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Adieu to Entitlement Programs (authoress is open to debate!)

By , Bartonville, TX
America has changed significantly over the centuries. Americans have changed. Since this nation’s founding, the United States has flourished into a world superpower, thriving in her wealth, liberty and glory. Throughout the nineteenth century pioneers staked claims on the Manifest Destiny that the country has believed is our entitlement—our destiny to span from the Atlantic to the Pacific, an unbreakable unity of a melting pot of people, who join together beneath the Stars and Stripes as a single Federal Republic, a shining beacon of freedom in the world. America’s prosperity stunned the empire of Britain, old aristocratic France, the entire globe for that matter, as the young nation became a rising star of hope and optimism, the refuge to the oppressed and liberty-yearning people. The U.S. emerged from the Civil War, with slavery, the evil practice that had divided the land for so many years, at last vanquished. From there America continued to rise in power and affluence. The 20th century rolled around and World War I struck.
The horrors of that war sent a shudder through most U.S. citizens, and, in Warren G. Harding’s words, America “returned to normalcy”. By this, he meant, America hurried back to isolationism, and throughout the twenties rushed through a roaring whirlwind of trying to forget the horrors and devastation of war. But this period lasted only a decade. For, at the end of it, the violent tempest engulfed the country, and the U.S.A. plunged into the Great Depression. Hence, the beginning of the American entitlement programs, and the first step towards socialism. What is socialism? Take a look at what Franklin Delano Roosevelt did, the president from 1932-1945. He began America’s history of entitlement, which is in full swing today. Yes, he is venerated, lionized, adored by many Americans, but his measures have become a blight to the nation. When FDR entered office, he promised Americans “New Hope” which directly contrasted the former president’s endeavors to let the state of affairs heal on their own. It is said that Franklin Roosevelt began America’s incline towards socialism, which can be clearly seen today as millions live off of welfare programs while the rest of the population work for reduced salaries (as a result of excessive government spending), while their hard-earned money goes to absurdly high taxes and to the individuals on welfare.

Today Americans are faced with a crisis which, while not as devastating as the depression of the 1930s, has come to be known as the Great Recession. Socialistic ideas have weakened this nation fiscally as well as reducing it in power. In this day the country diminishes in its former strength, while it struggles with a massive debt, and a large number of the population living off of the entitlement programs. Roosevelt, back in 1932, called the system of entitlement America’s “New Hope”. But as the U.S. suffers these bleak circumstances, one may desire hope but find no reason to expect it. The 18th-19th century “pioneer” has become a mere shadow of history, and where might one find such a population nowadays, as much of that old vigorous spirit and ambition of our ancestors is considered “outdated and unnecessary”. But now excuses are wielded as shields against attacks on Welfare. “The government ought to help out in the affairs of the people”, “Why not universally share in everybody’s wealth?” Why not?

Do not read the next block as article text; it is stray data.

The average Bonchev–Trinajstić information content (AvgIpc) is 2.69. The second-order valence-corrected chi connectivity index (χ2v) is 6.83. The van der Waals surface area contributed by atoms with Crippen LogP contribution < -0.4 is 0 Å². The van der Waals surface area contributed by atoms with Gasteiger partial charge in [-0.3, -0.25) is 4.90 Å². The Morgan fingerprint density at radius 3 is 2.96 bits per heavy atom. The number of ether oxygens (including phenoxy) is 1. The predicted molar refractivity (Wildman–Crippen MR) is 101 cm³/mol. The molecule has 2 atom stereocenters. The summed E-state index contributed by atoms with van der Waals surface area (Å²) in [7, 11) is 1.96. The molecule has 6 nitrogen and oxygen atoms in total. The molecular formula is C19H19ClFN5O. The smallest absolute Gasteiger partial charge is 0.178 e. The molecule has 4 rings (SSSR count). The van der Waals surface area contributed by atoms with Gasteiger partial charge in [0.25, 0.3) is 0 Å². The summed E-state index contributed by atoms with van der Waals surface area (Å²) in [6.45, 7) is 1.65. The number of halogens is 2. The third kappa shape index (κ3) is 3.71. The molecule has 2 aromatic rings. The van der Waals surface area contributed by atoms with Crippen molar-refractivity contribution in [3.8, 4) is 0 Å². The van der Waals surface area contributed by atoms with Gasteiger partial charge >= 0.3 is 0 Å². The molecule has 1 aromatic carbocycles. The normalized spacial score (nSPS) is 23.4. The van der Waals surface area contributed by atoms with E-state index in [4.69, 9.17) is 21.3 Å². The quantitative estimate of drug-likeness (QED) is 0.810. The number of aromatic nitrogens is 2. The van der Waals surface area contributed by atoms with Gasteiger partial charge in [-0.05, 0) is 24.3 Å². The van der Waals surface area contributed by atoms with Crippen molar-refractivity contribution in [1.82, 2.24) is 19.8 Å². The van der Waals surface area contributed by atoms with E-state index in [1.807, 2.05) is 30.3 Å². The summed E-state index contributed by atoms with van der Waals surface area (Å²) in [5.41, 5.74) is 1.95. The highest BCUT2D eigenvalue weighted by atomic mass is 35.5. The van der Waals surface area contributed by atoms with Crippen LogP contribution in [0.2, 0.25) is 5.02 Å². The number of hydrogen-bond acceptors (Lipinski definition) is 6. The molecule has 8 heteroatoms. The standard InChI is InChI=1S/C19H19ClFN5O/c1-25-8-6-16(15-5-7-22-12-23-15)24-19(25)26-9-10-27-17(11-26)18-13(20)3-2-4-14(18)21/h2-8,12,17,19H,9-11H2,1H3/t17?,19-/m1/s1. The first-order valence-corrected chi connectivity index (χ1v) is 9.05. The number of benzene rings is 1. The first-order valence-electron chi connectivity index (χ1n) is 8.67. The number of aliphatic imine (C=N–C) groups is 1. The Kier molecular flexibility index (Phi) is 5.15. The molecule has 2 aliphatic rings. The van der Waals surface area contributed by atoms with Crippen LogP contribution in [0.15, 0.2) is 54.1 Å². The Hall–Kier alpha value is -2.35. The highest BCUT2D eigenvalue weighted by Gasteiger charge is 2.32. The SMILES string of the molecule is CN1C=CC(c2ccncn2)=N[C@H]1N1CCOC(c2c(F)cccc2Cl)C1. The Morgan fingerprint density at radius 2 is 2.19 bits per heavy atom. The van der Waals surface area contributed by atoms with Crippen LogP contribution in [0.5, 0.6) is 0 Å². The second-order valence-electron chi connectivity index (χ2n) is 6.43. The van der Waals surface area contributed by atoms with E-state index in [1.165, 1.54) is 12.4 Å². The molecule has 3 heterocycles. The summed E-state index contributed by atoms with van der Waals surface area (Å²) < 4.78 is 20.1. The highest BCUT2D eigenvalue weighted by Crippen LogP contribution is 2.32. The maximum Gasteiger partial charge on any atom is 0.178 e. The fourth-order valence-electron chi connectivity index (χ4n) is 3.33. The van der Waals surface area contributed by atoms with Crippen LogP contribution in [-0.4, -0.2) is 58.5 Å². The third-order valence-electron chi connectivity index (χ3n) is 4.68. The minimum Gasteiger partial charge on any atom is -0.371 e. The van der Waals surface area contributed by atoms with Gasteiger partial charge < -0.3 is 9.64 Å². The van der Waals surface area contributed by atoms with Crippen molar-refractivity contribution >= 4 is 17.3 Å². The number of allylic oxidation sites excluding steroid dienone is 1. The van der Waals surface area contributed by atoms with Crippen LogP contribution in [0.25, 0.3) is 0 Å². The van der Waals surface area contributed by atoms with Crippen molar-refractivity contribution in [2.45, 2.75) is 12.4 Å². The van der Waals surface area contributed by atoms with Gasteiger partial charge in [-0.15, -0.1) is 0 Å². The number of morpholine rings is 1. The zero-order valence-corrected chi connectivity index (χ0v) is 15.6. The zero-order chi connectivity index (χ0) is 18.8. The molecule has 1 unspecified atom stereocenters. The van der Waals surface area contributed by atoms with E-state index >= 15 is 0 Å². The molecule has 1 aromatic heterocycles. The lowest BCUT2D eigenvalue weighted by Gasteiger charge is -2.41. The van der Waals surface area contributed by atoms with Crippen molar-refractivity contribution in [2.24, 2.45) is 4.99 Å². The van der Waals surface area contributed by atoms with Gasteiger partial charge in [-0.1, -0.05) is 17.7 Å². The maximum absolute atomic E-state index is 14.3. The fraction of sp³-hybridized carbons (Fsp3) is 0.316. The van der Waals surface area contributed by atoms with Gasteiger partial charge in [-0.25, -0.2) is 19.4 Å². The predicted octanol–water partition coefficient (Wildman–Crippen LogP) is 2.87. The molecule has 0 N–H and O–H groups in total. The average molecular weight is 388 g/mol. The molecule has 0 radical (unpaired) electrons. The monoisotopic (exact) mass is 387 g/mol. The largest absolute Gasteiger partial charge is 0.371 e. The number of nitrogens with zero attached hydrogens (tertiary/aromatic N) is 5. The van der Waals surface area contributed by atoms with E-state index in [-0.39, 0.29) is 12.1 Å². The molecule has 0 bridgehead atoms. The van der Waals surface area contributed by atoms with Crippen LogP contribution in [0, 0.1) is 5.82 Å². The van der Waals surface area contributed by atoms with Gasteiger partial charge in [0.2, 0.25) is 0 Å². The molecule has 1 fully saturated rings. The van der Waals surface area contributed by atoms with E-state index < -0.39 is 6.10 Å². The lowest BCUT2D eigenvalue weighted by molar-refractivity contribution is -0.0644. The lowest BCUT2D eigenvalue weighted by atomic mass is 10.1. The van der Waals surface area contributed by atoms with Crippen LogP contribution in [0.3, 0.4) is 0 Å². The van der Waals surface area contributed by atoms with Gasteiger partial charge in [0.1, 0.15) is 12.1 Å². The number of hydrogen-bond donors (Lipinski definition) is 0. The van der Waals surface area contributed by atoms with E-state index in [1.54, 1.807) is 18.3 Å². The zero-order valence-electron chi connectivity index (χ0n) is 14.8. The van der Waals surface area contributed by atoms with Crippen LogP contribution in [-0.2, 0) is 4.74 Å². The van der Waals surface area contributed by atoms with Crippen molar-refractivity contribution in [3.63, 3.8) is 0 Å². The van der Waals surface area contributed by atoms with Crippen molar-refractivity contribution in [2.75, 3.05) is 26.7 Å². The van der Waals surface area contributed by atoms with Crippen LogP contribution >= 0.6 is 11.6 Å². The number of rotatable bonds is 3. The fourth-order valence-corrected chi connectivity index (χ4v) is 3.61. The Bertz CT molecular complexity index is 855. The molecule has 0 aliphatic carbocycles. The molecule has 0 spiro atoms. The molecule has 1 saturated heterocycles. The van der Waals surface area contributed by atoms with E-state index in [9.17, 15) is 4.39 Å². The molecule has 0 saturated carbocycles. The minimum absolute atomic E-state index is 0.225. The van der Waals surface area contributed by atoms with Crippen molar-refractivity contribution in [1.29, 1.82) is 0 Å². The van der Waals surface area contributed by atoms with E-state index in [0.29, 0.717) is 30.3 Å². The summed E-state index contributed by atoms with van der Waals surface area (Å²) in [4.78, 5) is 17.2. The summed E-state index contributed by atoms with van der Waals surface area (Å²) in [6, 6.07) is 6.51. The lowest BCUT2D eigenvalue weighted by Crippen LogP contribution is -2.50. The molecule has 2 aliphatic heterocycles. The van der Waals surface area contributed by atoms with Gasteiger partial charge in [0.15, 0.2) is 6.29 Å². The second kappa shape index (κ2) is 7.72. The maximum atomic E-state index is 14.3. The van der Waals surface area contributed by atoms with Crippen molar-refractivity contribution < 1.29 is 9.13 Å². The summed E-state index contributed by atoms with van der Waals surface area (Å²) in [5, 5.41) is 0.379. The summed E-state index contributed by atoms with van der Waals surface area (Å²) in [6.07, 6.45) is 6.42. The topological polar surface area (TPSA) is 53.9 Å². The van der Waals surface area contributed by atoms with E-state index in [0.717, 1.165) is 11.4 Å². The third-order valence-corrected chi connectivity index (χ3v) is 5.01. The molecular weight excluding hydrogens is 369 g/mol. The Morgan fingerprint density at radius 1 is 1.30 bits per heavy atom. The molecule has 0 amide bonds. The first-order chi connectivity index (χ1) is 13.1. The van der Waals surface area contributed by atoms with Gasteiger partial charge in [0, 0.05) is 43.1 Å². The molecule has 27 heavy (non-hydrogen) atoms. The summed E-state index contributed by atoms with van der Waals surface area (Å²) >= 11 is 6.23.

Why, it is not the American way. To clarify that term: the American way can be manifestly exemplified in the life of a certain man by the name of Andrew Carnegie. Carnegie, who immigrated with his family from Scotland in 1848, as they sought a chance to find better circumstances in the Land of Opportunity, the U.S.A. Carnegie, son of a poor handloom weaver, set out to work in America, struggling against poverty and hardship to become a world-famous industrialist who headed the great expansion of the steel industry in the nation. Did his family live on welfare? No; they set out from their home in old Scotland and journeyed across a wide ocean to settle in America, and the son of a handloom weaver rose to immense wealth and importance as an industrialist with the steel commerce, opening numerous institutions, libraries and facilities with his wealth. Men such as him, the very men who founded this nation did not sit back and beseech aid. Rather, they rushed in and put their hands to the plow, with a fervor and optimism that has become known as the American Dream. The Welfare system threatens the very idea of that dream, contradicts fortitude and integrity and demeans whole segments of society. In opposition to standing up and fighting for one’s visions and aspirations, the modern attitude constitutes a lackadaisical spirit, a surrendering pessimism that threatens to poison this generation and this generation’s posterity. But it would be a dreary day to find this unique nation, this “City on a Hill” and the light of liberty of the world, sinking into a slough of disparagement. Men such as Carnegie clearly show what Americans are capable of, what can be accomplished if our people should take hold of the American dream for which our founders planted the seeds that flowered and throve for over two hundred years. We ought not wither and die due to defeatism and apathy, but should struggle against these diseases of past, crumbled nations and rise above to the power of principle, liberty, perseverance and optimism.





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